Rips are one of the biggest problems along New Zealand’s coastline and last year alone, seven people drowned as the result of a rip.
That’s according to Surf Life Saving New Zealand (SLSNZ) who’s teaming up with software company Emsisoft to map currents and rips around Kiwi hotspot beaches this summer.
Using ‘drifters’ the partners will plot GPS data and drones to accurately map the rip currents and their behaviours.
SLSNZ national lifesaving manager Allan Mundy says up until now, data on currents has been mapped from 500m off-shore.
The project, supported by Emsisoft, will provide more accurate data which will lead to a better understanding of rips.
“If someone should get swept away in a rip, having the knowledge and understanding of the currents in that particular location will help narrow down the search area,” he says.
Mr Mundy explains that the data collection will involve a collaboration of SLSNZ lifeguards and Coastguard New Zealand personnel to carry out the deployment and retrieval of the GPS drifters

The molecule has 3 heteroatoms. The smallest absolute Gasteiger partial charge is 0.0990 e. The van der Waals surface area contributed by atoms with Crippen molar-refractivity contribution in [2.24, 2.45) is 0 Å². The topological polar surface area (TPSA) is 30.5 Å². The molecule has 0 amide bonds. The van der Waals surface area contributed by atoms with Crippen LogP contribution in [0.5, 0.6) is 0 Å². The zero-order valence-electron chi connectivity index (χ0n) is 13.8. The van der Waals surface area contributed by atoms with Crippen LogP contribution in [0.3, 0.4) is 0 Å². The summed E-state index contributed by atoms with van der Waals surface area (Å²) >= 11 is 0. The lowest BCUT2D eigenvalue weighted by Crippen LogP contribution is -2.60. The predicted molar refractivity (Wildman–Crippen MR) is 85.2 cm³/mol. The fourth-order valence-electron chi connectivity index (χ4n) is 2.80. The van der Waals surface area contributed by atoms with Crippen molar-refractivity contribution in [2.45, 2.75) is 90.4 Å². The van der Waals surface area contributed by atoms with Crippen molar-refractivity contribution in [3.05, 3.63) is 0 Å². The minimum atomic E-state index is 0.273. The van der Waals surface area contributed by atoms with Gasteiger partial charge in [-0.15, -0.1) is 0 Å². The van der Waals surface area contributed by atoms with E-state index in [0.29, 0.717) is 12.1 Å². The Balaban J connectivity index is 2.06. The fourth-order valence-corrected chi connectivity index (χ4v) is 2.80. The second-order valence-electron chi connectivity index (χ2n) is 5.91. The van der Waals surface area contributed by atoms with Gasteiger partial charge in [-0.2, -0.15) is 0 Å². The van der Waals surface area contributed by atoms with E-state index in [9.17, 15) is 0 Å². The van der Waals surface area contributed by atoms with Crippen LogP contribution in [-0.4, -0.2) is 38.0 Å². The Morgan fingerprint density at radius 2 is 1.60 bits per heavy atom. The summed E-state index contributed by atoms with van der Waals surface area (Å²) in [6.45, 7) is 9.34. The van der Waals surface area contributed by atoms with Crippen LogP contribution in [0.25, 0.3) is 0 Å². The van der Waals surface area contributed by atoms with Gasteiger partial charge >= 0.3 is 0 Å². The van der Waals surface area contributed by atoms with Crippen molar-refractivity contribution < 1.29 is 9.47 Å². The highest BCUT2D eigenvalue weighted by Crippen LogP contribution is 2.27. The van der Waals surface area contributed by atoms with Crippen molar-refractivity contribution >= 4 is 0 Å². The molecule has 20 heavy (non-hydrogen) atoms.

“Half of the drifters will be modified so they will sink below the water’s surface to mimic how a body behaves once it becomes submerged after a drowning,” says Mundy.
“This data will be priceless as it will help searchers better identify where to look for lost persons in the benthic current (the current on the bottom of the sea floor) which we don’t currently have data on,” he adds.
“Dyes and similar drifters used in the past have only been observed within surface currents which often flow in very different directions to the currents on the sea floor.”